Most of the official hawk watch sites are about an hour away from me but I wanted to experience the Fall hawk migration closer to home. Fortunately, I'm within 15 miles of several trails that provide access to the Metacomet Ridge . The traprock crest of the ridge was created by lava welling up from hundreds of feet deep through faults that were created by continental drifts millions of years ago. The maximum elevation of the Metacomet Ridge in Connecticut is only about 1,000 feet but the view from the top area is fantastic, especially on a clear Fall day. I had a clear view of Long Island Sound in New Haven almost 30 miles away. As I was making my way through the wooded trail that leads to the top of the ridge I saw a doe, a deer, a female deer. I stood very still and talked to the deer in gentle tones. The deer seemed very curious as it took a couple of steps forward and stared right at me. I was concerned that it might run onto the busy highway which was only 10 feet away. After a few seconds of staring me down, it slowly wandered off into the woods. Further up the trail I saw a Fisher scurrying up the hill. There has been an increasing number of sightings in Connecticut of this sleek, dark member of the Martin family over the last few years. They may look harmless but they have been known to eat birds, domestic animals and even deer!
Do you know what kind of plant is in the above photo? I didn't find the big kettle of Broad-winged Hawks that I hoped to. My total count of broadwings was only 8 for the morning but I enjoyed closeup views of Osprey, Sharp-shinned Hawks, Red-tailed Hawks, Turkey Vultures, and Black Vultures. Searching for migrant hawks reminds me a little bit of trout fishing. Don't worry, I don't intend to start casting lures off the top of a mountain in hopes of catching a passing Osprey. What I mean is, your success depends on the perfect weather conditions and being at the right place in the right time. Veteran hawk watchers wll tell you about some of there greatest days when they saw hawks by the thousands but they will also tell you that some days can be very slow. You can find count totals and hawkwatch locations on the hawkcount website .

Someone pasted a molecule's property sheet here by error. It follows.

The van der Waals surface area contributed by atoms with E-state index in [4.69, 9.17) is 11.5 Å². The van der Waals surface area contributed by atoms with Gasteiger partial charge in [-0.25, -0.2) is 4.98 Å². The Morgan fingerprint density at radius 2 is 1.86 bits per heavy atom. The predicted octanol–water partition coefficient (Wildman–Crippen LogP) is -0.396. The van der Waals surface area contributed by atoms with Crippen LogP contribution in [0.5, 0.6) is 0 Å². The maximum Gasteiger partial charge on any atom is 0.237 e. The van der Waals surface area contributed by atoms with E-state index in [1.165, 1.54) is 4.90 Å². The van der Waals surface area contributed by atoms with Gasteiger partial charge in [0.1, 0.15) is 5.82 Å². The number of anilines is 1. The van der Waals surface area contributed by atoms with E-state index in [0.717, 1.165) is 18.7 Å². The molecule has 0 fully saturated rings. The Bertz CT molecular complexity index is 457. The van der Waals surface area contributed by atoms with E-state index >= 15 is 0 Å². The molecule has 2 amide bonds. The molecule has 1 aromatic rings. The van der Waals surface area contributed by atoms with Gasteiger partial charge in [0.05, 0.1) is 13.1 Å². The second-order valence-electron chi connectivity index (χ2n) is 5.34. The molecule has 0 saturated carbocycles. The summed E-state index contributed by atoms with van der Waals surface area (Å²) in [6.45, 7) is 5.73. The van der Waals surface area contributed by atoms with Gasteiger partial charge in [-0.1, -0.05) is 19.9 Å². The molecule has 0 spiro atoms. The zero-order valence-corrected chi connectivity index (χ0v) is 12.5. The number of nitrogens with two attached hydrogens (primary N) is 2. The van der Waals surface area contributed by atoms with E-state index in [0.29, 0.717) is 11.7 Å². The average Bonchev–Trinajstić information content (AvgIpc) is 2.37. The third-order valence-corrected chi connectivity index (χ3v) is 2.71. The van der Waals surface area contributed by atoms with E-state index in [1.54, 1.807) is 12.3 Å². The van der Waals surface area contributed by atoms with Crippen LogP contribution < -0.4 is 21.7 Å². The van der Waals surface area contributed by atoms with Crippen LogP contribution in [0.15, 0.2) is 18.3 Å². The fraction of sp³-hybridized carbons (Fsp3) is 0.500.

One of my more exciting moments came when 5 Black Vultures flew past me in close formation. They reminded me of military aircraft flying out on a mission. The grey wingtips are one good fieldmark to differentiate them from Turkey Vultures. Other highlights included watching a Sharp-shinned Hawk chase after a Red-tailed Hawk and a Red-tailed Hawk badgering a Black Vulture.
Does it look to you like this Osprey has wing damage? I wonder what happened to it and can it survive?
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I combined a couple of short clips The first clip is a Raven which seemed to be enjoying the winds which were in excess of 30mph at times. That is immediately followed by a sharpie showing off its rapid wing beats.